For-Profit Colleges Got $1 Billion in Veterans Benefits
Eight for-profit colleges, led by Apollo Group Inc. (APOL)’s University of Phoenix, collected about $1 billion in education benefits for U.S. veterans in the most recent academic year, according to a Senate report.
Those colleges got about a quarter of the Post-9/11 GI Bill education funds in the 2010-2011 year, Democratic Senator Tom Harkin of Iowa, chairman of the Senate education committee, said today at a news conference in Washington. The University of Phoenix alone received $210 million, almost three times as much as a year earlier, he said.
The so-called “90/10 rule” limits for-profit colleges to getting no more than 90 percent of their revenue from the government. Veterans’ and military tuition programs are excluded from the cap, and the colleges have aggressively recruited beneficiaries, Harkin said. Democratic Senator Thomas Carper of Delaware, who has suggested the cap might be expanded to include those programs, led a hearing on the rule today.
“We have to try to see what we can do to get better information to GI’s so they have a better information base,” Harkin said. “They need to know what’s out there, instead of just being sucked in by aggressive recruiting.”
Limiting veterans tuition funds that can go to for-profit colleges would hurt students, Brian Moran, interim president of the Association of Private Sector Colleges and Universities, a Washington-based industry group, said in an e-mailed statement.
“The 90/10 restriction does nothing to measure quality outcomes and, by including military benefits in the 90 percent, places an unwarranted barrier in the way of students seeking a career-focused education,” Moran said.
Jon Elliot, a former U.S. Army staff sergeant who received the Bronze Star for service in Iraq, said he signed up for auto mechanics classes at ATI Career Training Center, based in North Richland Hills, Texas, after a recruiter told him Post-9/11 GI Bill benefits would cover the costs. Months later, Elliot discovered the program in Garland, Texas, wasn’t approved for the benefits, and the school sent him a bill for $9,600, he said at the news conference.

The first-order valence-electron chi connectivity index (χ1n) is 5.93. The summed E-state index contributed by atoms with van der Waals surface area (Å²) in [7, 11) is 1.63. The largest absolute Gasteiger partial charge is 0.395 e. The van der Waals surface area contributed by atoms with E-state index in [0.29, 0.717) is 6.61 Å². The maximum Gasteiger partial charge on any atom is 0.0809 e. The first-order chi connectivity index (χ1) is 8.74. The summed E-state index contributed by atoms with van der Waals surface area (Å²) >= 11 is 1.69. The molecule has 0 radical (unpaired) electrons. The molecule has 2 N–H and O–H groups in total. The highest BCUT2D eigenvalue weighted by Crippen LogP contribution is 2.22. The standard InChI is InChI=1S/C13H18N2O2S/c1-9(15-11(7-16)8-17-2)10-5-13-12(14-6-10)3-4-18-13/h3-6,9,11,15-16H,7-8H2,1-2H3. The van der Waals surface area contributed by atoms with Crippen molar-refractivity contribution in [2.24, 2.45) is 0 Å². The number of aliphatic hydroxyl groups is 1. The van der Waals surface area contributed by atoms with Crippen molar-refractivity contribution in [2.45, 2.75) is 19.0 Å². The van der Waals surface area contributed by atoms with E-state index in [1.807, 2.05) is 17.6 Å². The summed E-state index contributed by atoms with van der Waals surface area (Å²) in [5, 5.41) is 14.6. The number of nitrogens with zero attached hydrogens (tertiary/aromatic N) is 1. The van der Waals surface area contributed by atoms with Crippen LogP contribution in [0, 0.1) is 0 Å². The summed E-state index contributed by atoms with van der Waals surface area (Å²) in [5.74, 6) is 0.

“These stories are coming in all the time,” Harkin said. “The recruiting is just phenomenal and they’re doing it so they can get by the 90/10 rule.”
Elliot said he got a telephone call yesterday from the school, saying his tuition bill had been forgiven. “Maybe it’s just coincidence,” he said. “I don’t want to speculate.”
ATI apologized for Elliot’s experience in a written statement today, saying the situation should have been resolved in a more timely manner.
The veterans education program has been “a goldmine to predatory for-profit institutions that have taken advantage of the law,” said John Rowan, president of the Vietnam Veterans of America, in an e-mailed statement today. There may be some justification for including the education benefits under the 90/10 cap, Curtis Coy, Veterans Affairs deputy undersecretary for economic opportunity, said in testimony prepared for the hearing.
“Some institutions may be targeting veterans because the federal education benefits they receive are treated the same way as private funds in the 90/10 calculation,” Coy said. “VA believes veterans should not be aggressively recruited by institutions principally because of financial motives.”
Veterans and their families are targets of “predatory” for- profit colleges that use deceptive marketing practices to coax students to enroll, said Ted Daywalt, chief executive officer of VetJobs, an employment clearinghouse sponsored by the U.S. Veterans of Foreign Wars. He said VetJobs has seen many who were misinformed about for-profit colleges’ accreditation status, the transferability of credits, and the quality of programs.